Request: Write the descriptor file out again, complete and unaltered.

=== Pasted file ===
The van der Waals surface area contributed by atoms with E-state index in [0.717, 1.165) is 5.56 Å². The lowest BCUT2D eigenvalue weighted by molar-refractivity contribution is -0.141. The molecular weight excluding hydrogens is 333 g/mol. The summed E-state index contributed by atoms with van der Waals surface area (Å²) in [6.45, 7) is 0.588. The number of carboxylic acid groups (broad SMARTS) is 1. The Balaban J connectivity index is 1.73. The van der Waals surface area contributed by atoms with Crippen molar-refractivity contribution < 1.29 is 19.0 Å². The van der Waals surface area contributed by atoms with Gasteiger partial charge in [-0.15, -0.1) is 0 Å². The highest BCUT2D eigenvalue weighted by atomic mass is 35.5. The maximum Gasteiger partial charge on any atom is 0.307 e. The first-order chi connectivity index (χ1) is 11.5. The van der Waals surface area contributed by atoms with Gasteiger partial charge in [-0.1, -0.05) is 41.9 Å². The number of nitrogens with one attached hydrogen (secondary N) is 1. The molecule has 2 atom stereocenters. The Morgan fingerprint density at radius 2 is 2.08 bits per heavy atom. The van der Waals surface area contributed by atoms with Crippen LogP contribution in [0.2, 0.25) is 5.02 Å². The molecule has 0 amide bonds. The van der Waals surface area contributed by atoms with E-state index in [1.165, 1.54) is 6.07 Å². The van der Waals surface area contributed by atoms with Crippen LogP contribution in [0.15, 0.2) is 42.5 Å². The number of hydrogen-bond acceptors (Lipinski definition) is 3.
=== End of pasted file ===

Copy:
The van der Waals surface area contributed by atoms with E-state index in [0.717, 1.165) is 5.56 Å². The lowest BCUT2D eigenvalue weighted by molar-refractivity contribution is -0.141. The molecular weight excluding hydrogens is 333 g/mol. The summed E-state index contributed by atoms with van der Waals surface area (Å²) in [6.45, 7) is 0.588. The number of carboxylic acid groups (broad SMARTS) is 1. The Balaban J connectivity index is 1.73. The van der Waals surface area contributed by atoms with Crippen molar-refractivity contribution < 1.29 is 19.0 Å². The van der Waals surface area contributed by atoms with Gasteiger partial charge in [-0.15, -0.1) is 0 Å². The highest BCUT2D eigenvalue weighted by atomic mass is 35.5. The maximum Gasteiger partial charge on any atom is 0.307 e. The first-order chi connectivity index (χ1) is 11.5. The van der Waals surface area contributed by atoms with Gasteiger partial charge in [-0.1, -0.05) is 41.9 Å². The number of nitrogens with one attached hydrogen (secondary N) is 1. The molecule has 2 atom stereocenters. The Morgan fingerprint density at radius 2 is 2.08 bits per heavy atom. The van der Waals surface area contributed by atoms with Crippen LogP contribution in [0.2, 0.25) is 5.02 Å². The molecule has 0 amide bonds. The van der Waals surface area contributed by atoms with E-state index in [1.165, 1.54) is 6.07 Å². The van der Waals surface area contributed by atoms with Crippen LogP contribution in [0.15, 0.2) is 42.5 Å². The number of hydrogen-bond acceptors (Lipinski definition) is 3.